What's Your Favourite Subreddit?

Away from the Trump supporter spam and creepy fake celebrity porn, Reddit is still home to uplifting conversations, useful information and weird-arse videos. The key is, and always has been, subscribing to the right subreddits. The Lifehacker team shares our favourites below.

Graphic: Reddit Place

/r/dataisbeautiful is full of creative (and, yes, often beautiful) data visualisations.

Beth Skwarecki, Health Editor

I only read one subreddit: /r/RuPaulsDragRace. The fans here are obsessive. They dissect trailers frame by frame, they have conspiracy theories. Immediately after each episode airs, it's already filled with memes from that episode. It is a required resource for any Drag Race superfan.

Joel Kahn, Senior Video Producer

I just discovered r/wheredidthesodago, and it's currently my favourite thing on the internet. It is "a subreddit for ads taken out of context in animated images". Start with this post and you'll get the idea. Then check out this one and this one and this one. I mustn't give away too much.

Michelle Woo, Parenting Editor

I love AskHistorians, where anyone can ask a history question and (if people upvote it) a credentialed historian will answer. Some of the all-time top posts cover the history of toy guns, why country music is so white, and whether The Crown was right about JFK. The subreddit is strictly moderated, so the top answers are usually both well-researched and accessible to normal people. The historians usually point to further reading. Browsing through the top posts is a great way to correct your misconceptions and make history feel "real".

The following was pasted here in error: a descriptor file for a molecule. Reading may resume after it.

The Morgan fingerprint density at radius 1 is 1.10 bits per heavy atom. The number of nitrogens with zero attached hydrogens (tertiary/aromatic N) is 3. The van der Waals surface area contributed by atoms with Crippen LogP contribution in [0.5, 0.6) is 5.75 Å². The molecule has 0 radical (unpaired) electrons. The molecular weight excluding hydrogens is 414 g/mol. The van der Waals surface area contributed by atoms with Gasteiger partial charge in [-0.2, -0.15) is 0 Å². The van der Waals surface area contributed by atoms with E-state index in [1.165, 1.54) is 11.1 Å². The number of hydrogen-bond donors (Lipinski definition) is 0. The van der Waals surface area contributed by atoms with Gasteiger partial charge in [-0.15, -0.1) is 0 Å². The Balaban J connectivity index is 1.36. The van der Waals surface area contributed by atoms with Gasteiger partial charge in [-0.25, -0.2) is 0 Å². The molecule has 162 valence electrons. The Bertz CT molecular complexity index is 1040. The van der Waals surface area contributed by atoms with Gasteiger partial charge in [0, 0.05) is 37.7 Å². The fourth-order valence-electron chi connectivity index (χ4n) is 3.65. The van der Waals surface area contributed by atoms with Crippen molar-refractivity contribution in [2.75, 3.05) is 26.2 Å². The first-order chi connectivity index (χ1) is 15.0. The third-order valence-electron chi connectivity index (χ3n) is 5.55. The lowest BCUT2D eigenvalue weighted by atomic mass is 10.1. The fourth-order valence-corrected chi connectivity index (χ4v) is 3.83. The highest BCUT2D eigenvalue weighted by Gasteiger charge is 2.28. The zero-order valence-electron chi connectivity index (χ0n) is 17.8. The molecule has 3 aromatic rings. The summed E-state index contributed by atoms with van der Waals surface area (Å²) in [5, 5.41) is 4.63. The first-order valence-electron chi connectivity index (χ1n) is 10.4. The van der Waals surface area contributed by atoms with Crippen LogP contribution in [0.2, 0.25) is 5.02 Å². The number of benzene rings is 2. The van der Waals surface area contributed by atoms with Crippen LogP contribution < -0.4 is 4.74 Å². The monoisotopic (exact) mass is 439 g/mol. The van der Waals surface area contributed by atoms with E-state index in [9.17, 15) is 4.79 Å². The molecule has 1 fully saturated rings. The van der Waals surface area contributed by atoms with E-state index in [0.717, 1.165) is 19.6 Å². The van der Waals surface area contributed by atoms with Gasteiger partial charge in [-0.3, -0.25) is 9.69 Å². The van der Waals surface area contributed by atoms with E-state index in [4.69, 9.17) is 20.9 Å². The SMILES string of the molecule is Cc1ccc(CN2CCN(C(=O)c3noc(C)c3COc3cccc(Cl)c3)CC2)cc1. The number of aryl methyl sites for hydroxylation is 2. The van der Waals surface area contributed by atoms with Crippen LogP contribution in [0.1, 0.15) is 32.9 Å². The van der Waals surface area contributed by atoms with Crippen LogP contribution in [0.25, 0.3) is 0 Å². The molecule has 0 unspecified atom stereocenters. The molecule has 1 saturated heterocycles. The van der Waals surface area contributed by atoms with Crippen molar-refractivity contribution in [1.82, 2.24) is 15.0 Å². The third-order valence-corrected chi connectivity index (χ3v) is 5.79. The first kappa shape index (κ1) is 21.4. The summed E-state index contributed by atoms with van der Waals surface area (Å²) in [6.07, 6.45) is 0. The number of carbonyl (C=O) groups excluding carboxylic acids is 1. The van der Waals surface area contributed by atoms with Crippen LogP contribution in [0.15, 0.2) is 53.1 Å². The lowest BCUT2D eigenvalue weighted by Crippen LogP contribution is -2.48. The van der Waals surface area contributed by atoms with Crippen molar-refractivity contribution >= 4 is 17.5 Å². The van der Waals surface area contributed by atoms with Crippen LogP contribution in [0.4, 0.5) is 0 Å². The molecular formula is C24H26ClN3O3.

Nick Douglas, Staff Writer

I read r/personalfinance and r/investing when I need inspiration, or to see what people are talking about in the money community.

Alicia Adamczyk, Staff Writer

/r/MealTimeVideos are quality video essays to find on YouTube. Sometimes its the latest Kurtzegast, others a mini doc on campaign financing. There's no specific theme, just vids that are good to play at dinner. /r/NatureIsFuckingLit is just the best in nature gifs, memes, and the most amazing photos and stories about animals.

Adam Powers, Video Producer

r/YouShouldKnow is one of my favourites. Redditors post tips that strike them as interesting and essential to living well. (Now that I type that, I realise this could describe Lifehacker.) Each post begins "YSK" followed by what is essentially a life hack. For example, a recent thing You Should Know is that "There is a completely free, highly detailed 3D map of the human body available online".

Another Lifehacker-ish subreddit I'm into is r/TodayILearned, which is like r/YouShouldKnow, but for facts. There's even a post you can read all about the difference between the two subreddits, which will save you from getting in trouble with your fellow know-it-alls.

Melissa Kirsch, Editor-in-chief

I feel like this is one of the most popular ones, but I love r/XXFitness. A lot of varied and interesting workout advice, moral support and so on, away from the sometimes bro-ier lifting culture of the larger r/Fitness subreddit. I don't spend a ton of time in it, but this is inevitably where I go if I'm looking up a question or trying to solve a problem, and it almost always delivers.

Virginia K. Smith, Managing Editor


Comments

    /r/aww (and by extension /r/eyebleach) - Uni's hell, and that's the only thing keeping my sanity up.

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